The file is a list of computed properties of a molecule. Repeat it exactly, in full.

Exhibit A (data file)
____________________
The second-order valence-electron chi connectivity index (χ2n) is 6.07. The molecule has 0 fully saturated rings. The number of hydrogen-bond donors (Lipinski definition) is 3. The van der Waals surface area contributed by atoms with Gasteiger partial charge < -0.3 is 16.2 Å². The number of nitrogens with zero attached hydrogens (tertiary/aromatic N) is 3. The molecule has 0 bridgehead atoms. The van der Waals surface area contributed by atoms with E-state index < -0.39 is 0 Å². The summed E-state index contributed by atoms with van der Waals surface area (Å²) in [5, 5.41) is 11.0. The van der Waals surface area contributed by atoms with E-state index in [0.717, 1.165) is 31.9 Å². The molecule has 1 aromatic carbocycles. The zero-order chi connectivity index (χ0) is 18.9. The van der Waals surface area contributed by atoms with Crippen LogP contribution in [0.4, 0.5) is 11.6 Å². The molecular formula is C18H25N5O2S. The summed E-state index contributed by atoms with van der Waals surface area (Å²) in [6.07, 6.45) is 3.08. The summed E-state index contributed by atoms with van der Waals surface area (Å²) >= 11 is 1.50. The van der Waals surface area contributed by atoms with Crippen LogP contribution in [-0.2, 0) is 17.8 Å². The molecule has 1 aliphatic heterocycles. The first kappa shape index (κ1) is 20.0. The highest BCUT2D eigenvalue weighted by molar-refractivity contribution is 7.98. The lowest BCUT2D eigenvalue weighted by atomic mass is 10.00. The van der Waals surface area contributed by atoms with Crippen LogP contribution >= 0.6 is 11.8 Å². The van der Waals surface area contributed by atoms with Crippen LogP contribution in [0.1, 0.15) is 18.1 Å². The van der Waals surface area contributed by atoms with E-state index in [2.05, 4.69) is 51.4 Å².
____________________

The second-order valence-electron chi connectivity index (χ2n) is 6.07. The molecule has 0 fully saturated rings. The number of hydrogen-bond donors (Lipinski definition) is 3. The van der Waals surface area contributed by atoms with Gasteiger partial charge < -0.3 is 16.2 Å². The number of nitrogens with zero attached hydrogens (tertiary/aromatic N) is 3. The molecule has 0 bridgehead atoms. The van der Waals surface area contributed by atoms with E-state index < -0.39 is 0 Å². The summed E-state index contributed by atoms with van der Waals surface area (Å²) in [5, 5.41) is 11.0. The van der Waals surface area contributed by atoms with E-state index in [0.717, 1.165) is 31.9 Å². The molecule has 1 aromatic carbocycles. The zero-order chi connectivity index (χ0) is 18.9. The van der Waals surface area contributed by atoms with Crippen LogP contribution in [0.4, 0.5) is 11.6 Å². The molecular formula is C18H25N5O2S. The summed E-state index contributed by atoms with van der Waals surface area (Å²) in [6.07, 6.45) is 3.08. The summed E-state index contributed by atoms with van der Waals surface area (Å²) >= 11 is 1.50. The van der Waals surface area contributed by atoms with Crippen LogP contribution in [-0.2, 0) is 17.8 Å². The molecule has 1 aliphatic heterocycles. The first kappa shape index (κ1) is 20.0. The highest BCUT2D eigenvalue weighted by molar-refractivity contribution is 7.98. The lowest BCUT2D eigenvalue weighted by atomic mass is 10.00. The van der Waals surface area contributed by atoms with Crippen LogP contribution >= 0.6 is 11.8 Å². The van der Waals surface area contributed by atoms with Crippen LogP contribution in [0.1, 0.15) is 18.1 Å². The van der Waals surface area contributed by atoms with E-state index in [2.05, 4.69) is 51.4 Å².